On Monday, February 5th, the S&P 500 Index and Dow Jones Industrial Average (DJIA) both fell more than 4%, marking the worst one-day percentage decline since August 2011. When combined with declines from last Friday, the last two trading sessions resulted in these indices falling more than 6%, bringing the indices back to levels as of mid-December 2017.
Remarkably, the recent sell-off ends a streak of more than 400 trading sessions since the last time the S&P 500 Index had experienced a 5% pullback (dating back to the Brexit vote of June 2016).
What Caused the Pullback?
There was no notable development or headline that led to the recent market pullback. In fact, corporate earnings and global economic data generally have remained quite strong. Some have pointed to concerns over a pick-up in inflation, rising bond yields and waning central bank stimulus as potential factors behind the volatility.
Other possible factors:
- Stop-loss orders, which would have automatically triggered sales during the sharp intraday decline
- Algorithmic trading: computer models which recognize the pace of the decline and in turn produce additional selling – a situation of “selling begets more selling”
The best answer is that no one knows what caused the sell-off. Those explanations are just supposition, not fact. Clicking news headlines in an effort to be a more informed investor (that’s our information bias at work) can have serious potential drawbacks. It can play into our brain’s penchant for spotting patterns even where there are none to be found. (One example of the clustering illusion: The roulette wheel doesn’t favor red even though we’ve watched the ball land on red 73 of the last 100 times.)
Our advice: Investors need to be vigilant consumers of sensational media and savvy about behavioral biases that can lead us to make unwise decisions based on these faulty causal connections.
Is the Recent Market Move Unprecedented?
No. It’s important to note that while the recent pullback has been sharp over a short period of time, the move is well within historical norms. Many news media sensationalized the market pullback by focusing on the fact that the DJIA recorded its biggest single-day point decline (-1,175) even though the percentage decline (-4.6%) was only its 100th worst single trading day, according to S&P Dow Jones Indices.
Since 2017 was such a unique, extended period of low volatility, the recent market pullback feels extreme. Last year, the S&P 500 Index’s maximum peak-to-trough drawdown was only -3%; since 1928, the index’s average intra-year decline is nearly -14%. The S&P 500 Index didn’t drop more than 2% on a single trading day last year. However, it DID decline on 5 days in 2016, 6 days in 2015, 4 days in 2014, and 21 days in 2011. That’s unusually smooth sailing.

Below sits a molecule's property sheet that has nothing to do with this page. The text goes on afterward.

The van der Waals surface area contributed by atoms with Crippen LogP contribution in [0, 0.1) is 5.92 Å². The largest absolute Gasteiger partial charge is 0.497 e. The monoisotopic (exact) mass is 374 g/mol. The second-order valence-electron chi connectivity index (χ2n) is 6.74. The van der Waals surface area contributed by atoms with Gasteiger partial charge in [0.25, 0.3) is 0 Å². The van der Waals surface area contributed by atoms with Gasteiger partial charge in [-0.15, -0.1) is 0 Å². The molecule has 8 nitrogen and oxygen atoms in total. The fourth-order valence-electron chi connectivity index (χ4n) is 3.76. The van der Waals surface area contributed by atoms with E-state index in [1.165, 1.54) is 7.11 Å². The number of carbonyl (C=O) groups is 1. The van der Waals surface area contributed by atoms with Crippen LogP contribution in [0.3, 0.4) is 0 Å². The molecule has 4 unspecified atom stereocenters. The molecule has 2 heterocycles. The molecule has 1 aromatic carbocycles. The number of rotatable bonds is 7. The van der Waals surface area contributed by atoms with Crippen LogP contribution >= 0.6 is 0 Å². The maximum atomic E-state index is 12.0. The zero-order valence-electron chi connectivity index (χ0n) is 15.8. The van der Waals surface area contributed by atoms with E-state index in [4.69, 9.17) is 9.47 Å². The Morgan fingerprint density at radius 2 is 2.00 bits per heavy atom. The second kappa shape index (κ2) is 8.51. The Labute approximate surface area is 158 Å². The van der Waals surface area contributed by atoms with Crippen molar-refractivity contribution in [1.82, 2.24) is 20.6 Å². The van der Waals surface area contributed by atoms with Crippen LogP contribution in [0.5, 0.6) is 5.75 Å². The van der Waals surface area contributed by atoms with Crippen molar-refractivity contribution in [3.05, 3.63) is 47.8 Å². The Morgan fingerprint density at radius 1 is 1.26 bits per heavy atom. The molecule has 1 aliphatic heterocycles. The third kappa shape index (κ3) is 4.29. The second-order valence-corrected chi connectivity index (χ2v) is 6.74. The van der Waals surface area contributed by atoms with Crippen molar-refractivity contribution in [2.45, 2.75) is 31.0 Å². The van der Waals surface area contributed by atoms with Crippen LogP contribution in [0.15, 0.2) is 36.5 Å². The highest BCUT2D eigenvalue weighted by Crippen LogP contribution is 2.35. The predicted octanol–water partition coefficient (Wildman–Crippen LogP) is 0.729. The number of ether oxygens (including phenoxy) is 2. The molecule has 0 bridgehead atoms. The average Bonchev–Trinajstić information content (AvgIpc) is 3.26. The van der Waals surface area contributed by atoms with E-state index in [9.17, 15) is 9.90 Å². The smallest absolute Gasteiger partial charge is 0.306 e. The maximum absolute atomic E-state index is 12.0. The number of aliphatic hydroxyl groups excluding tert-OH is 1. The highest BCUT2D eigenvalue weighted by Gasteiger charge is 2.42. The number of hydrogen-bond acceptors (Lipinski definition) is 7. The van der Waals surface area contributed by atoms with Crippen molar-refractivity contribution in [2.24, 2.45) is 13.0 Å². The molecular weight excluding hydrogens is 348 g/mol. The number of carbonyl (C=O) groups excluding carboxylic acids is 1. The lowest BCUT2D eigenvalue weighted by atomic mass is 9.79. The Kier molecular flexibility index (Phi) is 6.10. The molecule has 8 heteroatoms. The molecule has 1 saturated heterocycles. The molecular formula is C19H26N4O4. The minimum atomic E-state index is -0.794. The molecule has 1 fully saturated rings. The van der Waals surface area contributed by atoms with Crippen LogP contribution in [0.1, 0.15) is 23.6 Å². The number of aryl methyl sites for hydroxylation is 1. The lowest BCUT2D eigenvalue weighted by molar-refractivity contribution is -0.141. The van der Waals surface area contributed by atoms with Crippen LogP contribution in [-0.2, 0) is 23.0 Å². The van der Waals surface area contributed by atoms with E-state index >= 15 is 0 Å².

Frequency of Market Pullbacks (S&P 500 Index, 1928-2015)
WHAT SHOULD INVESTORS DO?
We’ve had an amazing run, and it isn’t uncommon for the markets to take a breather after such spectacular results. Market corrections are an expected and necessary part of investing.
“The Stock Market Didn’t Get Tested—You Did,” cautions Jason Zweig, writer of the Intelligent Investor in the Wall Street Journal and author of Your Money and Your Brain. While it’s understandable for investors to feel frustrated or anxious in the midst of such market volatility, it’s essential to maintain a longer-term view. In all likelihood, you have the same time horizon today as you did a week ago.
As Zweig explains, there’s another behavioral bias that investors should keep in mind during this market volatility. “The abnormal smoothness of the stock market over the past couple of years set investors up for a shock whenever stocks did fall at least 5%, as they did on Monday,” he wrote.
The recency bias leads us to believe that stocks will continue to rise in a straight line as it has in the last two years. So when the market defies our expectations of a smooth ride, we might panic and abandon our investment strategy.
During periods of heightened volatility, investors often feel the need to “DO SOMETHING,” even though short-term, reactive moves are often ill-timed. More importantly, those moves can significantly impair the effectiveness of a well-designed investment plan.
February 6: Dow Closes Up +2.3%
February 6 demonstrated the futility of reacting to short-term market moves. The market changed direction an astonishing 29 times before the Dow ultimately closed up 567 points (2.3%) at the close.
To counter “the sky is falling!” reaction, we can remind ourselves to expect market volatility. By understanding how markets have historically worked, we can normalize corrections like those we experienced this week. That long-term perspective can calm us, reinforce our faith that “it’s not different this time,” and help us stick with our long-term investment strategy.
If you have any questions, please contact your JOYN Advisor.
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